An important aspect of this committee is that the members have undergone paralegal training conducted by a team of lawyers and KMVS’ legal team. The eight-module training programme makes the members aware about laws relating to women, Protection of Women from Domestic Violence Act, 2005, Protection of Children from Sexual Offences Act and other laws, as well as on how to file a first information report in a police station.

“Apart from these committee members, 500 women across Kutch have been given paralegal training and we have also taken them to a police station, a Mahila police station, to familiarise and build confidence to seek help when need be,” Joshi said.

KMVS is in the process of connecting the Takrar Niwaran Centre to the District Legal Services Authority to “mainstream” the justice delivery system. Advocate B.N. Patel of DLSA, while inaugurating the centre, lauded the community for resolving their problems “now with the law as the guiding principle”.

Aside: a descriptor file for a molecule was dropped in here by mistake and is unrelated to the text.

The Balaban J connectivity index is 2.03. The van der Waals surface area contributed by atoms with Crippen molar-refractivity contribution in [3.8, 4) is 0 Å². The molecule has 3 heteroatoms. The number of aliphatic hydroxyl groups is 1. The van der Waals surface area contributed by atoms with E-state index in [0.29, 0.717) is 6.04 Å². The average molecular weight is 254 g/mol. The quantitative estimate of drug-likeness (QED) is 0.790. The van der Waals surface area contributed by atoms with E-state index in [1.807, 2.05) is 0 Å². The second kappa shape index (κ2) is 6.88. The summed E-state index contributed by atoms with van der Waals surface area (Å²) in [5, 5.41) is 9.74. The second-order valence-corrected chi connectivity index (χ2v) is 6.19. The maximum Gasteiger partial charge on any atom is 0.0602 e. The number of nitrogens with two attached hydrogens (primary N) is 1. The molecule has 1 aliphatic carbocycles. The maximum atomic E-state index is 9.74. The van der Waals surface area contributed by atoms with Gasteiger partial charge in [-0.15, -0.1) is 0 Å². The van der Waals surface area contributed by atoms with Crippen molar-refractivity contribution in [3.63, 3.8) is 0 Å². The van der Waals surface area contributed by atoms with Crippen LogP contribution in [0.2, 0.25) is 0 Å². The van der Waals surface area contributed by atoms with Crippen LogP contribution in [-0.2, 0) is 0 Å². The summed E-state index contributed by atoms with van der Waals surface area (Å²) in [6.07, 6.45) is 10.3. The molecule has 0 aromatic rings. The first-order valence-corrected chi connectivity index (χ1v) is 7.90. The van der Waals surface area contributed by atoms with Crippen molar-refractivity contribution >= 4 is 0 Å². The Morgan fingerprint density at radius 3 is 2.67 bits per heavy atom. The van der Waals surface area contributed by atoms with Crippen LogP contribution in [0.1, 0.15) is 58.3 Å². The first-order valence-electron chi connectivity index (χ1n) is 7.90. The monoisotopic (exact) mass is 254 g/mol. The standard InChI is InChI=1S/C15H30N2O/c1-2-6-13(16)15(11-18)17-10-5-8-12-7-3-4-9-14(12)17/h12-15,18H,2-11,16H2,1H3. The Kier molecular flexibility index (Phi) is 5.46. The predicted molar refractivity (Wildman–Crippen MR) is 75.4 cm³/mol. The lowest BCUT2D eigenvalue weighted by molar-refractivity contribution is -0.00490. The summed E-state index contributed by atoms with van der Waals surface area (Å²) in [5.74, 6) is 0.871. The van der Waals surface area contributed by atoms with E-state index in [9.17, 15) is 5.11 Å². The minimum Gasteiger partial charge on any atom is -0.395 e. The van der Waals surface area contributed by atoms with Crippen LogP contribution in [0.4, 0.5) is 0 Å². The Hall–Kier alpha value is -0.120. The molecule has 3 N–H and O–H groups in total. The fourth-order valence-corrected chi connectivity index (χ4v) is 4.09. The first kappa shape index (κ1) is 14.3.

“There are laws in place to protect you, and I say this particularly to the women, there are laws to protect your rights and (to protect you) from domestic violence,” Patel said. “The lawyers of DLSA will help you.”

The idea, said Shah, is to have the presence of a DLSA member during the committee meetings--a role she has been playing over the last three years to oversee proceedings from the legal standpoint.

More than 80 cases have been resolved by the Takrar Niwaran Centre in the last three years. Most of them have been related to domestic disputes. Naresh-bhai, one of the committee members, said that his thought process has undergone a massive change after he attended the training workshops. “Earlier women were not able to tell their problem,” Naresh-bhai told IndiaSpend. “If the issue was related to the couple’s sex life, for example, how could she tell it to her father or brother in order to be represented in front of the samaj (caste panchayat)?”